Speaking of weird, many of the features in the new version require a premium membership. This might not seem strange until you take into account the fact that some of these same features were available to free users in the previous version. The biggest blow comes in the form of no longer being able to set up automatic emails to new subscribers.
Let me try to be clear here because it could get a little confusing. The new version still includes an opt in email that is sent to new subscribers to make sure they genuinely wanted to be on your list. It also still includes the ability to send automatic emails when you have new content and includes the ability to set it up daily, weekly, monthly, etc. What it doesn't include is the ability to set up drip campaigns.
Drip campaigns are important to email marketing and to those who use things such as challenges to gain subscribers. For example, I have a ten-day challenge on my main website that requires sending out one email each day over the course of the challenge. The only way to do this is to set up emails to send "x" amount of days after someone has signed up for the challenge. With the new version, I can only do this if I have a premium account.
At the moment, it doesn't make sense for me to spend money on my subscription list. This might not be the case in the future, but for right now, the free option is by and large the best choice for me. Not being able to set up drip campaigns without paying a monthly fee means I have no incentive to use Mailpoet 3. This is perhaps the biggest downside to upgrading.
It makes one wonder why they made this change, and quite frankly, the only explanation is money. It would seem Mailpoet is simply trying to find a way to squeeze cash out of its current free users by suggesting that the new version is way better than the old one. They've also made it clear that the original version will no longer be updated or supported, so if you have issues, the only solution is to upgrade.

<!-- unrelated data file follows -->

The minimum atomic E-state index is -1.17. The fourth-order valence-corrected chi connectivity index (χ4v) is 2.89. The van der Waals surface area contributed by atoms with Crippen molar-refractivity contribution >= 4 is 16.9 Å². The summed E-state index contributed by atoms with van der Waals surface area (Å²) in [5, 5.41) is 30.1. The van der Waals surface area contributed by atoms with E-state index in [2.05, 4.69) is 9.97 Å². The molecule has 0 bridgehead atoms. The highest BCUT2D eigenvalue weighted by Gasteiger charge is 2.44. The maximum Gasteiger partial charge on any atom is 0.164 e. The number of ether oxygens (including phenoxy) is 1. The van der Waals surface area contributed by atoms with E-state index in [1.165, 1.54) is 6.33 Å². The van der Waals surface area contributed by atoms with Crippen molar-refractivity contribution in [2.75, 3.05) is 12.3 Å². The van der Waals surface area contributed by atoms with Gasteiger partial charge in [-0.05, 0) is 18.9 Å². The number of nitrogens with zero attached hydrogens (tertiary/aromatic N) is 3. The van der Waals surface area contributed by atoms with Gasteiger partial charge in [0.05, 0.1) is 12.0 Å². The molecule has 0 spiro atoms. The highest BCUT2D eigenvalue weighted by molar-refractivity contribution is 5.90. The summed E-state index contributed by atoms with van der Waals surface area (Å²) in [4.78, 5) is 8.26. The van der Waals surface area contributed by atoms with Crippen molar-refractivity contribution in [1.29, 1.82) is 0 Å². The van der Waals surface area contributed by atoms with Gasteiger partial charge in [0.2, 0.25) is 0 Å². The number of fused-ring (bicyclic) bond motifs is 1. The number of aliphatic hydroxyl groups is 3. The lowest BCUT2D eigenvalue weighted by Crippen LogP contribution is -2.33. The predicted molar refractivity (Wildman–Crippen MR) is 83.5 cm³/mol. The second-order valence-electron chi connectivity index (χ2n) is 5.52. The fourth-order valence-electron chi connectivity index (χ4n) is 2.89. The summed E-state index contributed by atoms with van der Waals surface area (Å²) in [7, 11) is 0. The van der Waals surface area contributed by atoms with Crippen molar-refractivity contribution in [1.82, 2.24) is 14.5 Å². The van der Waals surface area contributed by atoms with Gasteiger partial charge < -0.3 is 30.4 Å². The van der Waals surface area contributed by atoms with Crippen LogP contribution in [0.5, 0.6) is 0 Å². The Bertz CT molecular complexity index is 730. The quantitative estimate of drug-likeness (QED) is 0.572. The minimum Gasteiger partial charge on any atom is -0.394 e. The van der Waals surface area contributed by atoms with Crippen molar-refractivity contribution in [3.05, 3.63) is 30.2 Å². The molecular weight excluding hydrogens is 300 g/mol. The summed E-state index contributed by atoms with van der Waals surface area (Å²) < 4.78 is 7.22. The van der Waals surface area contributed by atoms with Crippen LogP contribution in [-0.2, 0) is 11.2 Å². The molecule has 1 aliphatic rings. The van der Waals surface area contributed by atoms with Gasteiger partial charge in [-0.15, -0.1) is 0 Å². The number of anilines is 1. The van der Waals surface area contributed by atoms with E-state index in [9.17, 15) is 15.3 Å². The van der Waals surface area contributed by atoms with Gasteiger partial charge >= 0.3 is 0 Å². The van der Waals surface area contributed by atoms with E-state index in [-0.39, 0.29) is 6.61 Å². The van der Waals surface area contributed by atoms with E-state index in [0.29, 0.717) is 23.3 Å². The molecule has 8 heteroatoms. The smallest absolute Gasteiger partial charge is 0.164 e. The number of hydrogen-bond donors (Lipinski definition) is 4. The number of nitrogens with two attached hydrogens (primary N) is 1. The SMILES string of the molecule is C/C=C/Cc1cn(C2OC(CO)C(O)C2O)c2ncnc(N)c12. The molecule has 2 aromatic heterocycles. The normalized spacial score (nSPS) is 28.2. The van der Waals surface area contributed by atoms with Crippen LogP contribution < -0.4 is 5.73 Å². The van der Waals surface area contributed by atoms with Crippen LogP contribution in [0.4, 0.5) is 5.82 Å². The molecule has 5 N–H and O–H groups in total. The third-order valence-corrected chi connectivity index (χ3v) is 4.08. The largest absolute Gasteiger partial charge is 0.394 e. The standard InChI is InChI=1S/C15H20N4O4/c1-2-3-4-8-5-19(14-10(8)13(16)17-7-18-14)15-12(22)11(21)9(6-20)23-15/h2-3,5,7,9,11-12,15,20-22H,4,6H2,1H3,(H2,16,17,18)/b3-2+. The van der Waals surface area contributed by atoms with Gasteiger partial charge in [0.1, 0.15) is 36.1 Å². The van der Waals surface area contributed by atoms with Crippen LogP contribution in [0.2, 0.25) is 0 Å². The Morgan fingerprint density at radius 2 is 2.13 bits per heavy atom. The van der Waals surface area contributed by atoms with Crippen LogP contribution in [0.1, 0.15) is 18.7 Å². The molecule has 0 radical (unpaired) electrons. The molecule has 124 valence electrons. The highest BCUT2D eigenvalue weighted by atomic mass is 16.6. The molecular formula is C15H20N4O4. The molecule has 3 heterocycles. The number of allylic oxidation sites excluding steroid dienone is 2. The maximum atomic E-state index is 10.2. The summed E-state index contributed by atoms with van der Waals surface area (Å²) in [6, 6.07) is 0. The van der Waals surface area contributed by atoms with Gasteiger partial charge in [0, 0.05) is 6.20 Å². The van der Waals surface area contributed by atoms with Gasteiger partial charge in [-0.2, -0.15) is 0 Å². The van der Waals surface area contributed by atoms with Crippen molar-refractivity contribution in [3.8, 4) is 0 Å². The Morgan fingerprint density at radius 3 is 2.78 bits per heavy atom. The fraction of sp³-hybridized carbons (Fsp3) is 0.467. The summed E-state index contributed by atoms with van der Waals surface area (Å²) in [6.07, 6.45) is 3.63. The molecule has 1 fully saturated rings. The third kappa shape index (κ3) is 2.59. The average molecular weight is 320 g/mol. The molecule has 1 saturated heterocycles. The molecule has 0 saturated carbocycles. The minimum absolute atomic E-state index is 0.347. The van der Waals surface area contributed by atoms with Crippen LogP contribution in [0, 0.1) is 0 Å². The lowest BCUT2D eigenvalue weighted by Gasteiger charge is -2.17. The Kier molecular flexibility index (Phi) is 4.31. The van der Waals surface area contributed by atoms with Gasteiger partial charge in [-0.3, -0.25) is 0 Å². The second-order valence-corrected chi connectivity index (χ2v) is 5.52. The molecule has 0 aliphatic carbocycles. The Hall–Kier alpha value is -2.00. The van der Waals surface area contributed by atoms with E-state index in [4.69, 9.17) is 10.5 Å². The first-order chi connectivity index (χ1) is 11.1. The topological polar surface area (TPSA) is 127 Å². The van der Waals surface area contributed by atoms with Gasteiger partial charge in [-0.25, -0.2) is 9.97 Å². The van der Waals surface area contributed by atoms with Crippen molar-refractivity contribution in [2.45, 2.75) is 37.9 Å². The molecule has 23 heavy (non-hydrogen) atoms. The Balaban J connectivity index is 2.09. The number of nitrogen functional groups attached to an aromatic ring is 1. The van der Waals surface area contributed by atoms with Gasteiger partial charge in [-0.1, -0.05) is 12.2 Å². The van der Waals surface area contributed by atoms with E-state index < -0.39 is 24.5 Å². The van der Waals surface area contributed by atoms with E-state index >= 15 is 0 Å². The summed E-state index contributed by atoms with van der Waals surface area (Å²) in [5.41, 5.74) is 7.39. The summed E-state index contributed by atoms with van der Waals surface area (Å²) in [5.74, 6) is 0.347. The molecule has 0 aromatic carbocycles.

What's Your Opinion?
Yay or nay to Mailpoet 3?
Stick to the Original
Despite the odd and somewhat suspicious nature of the upgraded version, Mailpoet is still an excellent solution for your email list. If you're currently operating on a small scale and with a small budget, I'd recommend sticking with the free option of the original version. However, if you already have the premium option, it may be well worth it to switch to Mailpoet 3. Keep in mind, though, you'll have to take the time to redo any emails you already have set up.
Overall, Mailpoet 3 is probably more advanced than Mailpoet 2, but being advanced isn't always a good thing. The latest version isn't fully set up yet and has a list of features that are "coming soon". This means there will likely be many needed updates and there could be several kinks. You have to make your own choice, but personally, I'm sticking with the original until I'm no longer able to do so.
This article is accurate and true to the best of the author’s knowledge. Content is for informational or entertainment purposes only and does not substitute for personal counsel or professional advice in business, financial, legal, or technical matters.